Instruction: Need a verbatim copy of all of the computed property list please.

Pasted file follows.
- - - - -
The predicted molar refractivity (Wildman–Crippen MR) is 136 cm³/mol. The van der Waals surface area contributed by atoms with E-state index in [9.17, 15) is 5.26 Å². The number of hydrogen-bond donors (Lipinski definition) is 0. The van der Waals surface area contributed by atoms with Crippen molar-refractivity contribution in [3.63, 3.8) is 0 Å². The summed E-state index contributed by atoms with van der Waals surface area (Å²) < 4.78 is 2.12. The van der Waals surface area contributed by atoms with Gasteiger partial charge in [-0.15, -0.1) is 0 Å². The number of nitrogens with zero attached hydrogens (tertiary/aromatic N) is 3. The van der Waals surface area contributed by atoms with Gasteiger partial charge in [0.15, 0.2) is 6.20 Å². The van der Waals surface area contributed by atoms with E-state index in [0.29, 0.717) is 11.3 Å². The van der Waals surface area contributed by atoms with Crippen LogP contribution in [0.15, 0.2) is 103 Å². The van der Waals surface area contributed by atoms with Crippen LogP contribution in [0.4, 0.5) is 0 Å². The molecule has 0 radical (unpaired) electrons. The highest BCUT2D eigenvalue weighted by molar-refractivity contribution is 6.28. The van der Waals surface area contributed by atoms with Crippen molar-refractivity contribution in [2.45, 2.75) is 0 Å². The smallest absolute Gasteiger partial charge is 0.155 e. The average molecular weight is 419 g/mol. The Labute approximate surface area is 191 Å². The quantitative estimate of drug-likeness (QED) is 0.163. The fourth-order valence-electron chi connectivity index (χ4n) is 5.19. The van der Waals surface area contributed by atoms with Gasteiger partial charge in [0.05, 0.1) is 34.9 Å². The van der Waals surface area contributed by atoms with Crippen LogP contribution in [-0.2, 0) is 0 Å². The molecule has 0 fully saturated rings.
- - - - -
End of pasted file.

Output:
The predicted molar refractivity (Wildman–Crippen MR) is 136 cm³/mol. The van der Waals surface area contributed by atoms with E-state index in [9.17, 15) is 5.26 Å². The number of hydrogen-bond donors (Lipinski definition) is 0. The van der Waals surface area contributed by atoms with Crippen molar-refractivity contribution in [3.63, 3.8) is 0 Å². The summed E-state index contributed by atoms with van der Waals surface area (Å²) < 4.78 is 2.12. The van der Waals surface area contributed by atoms with Gasteiger partial charge in [-0.15, -0.1) is 0 Å². The number of nitrogens with zero attached hydrogens (tertiary/aromatic N) is 3. The van der Waals surface area contributed by atoms with Gasteiger partial charge in [0.15, 0.2) is 6.20 Å². The van der Waals surface area contributed by atoms with E-state index in [0.29, 0.717) is 11.3 Å². The van der Waals surface area contributed by atoms with Crippen LogP contribution in [0.15, 0.2) is 103 Å². The van der Waals surface area contributed by atoms with Crippen LogP contribution in [0.4, 0.5) is 0 Å². The molecule has 0 radical (unpaired) electrons. The highest BCUT2D eigenvalue weighted by molar-refractivity contribution is 6.28. The van der Waals surface area contributed by atoms with Crippen molar-refractivity contribution in [2.45, 2.75) is 0 Å². The smallest absolute Gasteiger partial charge is 0.155 e. The average molecular weight is 419 g/mol. The Labute approximate surface area is 191 Å². The quantitative estimate of drug-likeness (QED) is 0.163. The fourth-order valence-electron chi connectivity index (χ4n) is 5.19. The van der Waals surface area contributed by atoms with Gasteiger partial charge in [0.05, 0.1) is 34.9 Å². The van der Waals surface area contributed by atoms with Crippen LogP contribution in [-0.2, 0) is 0 Å². The molecule has 0 fully saturated rings.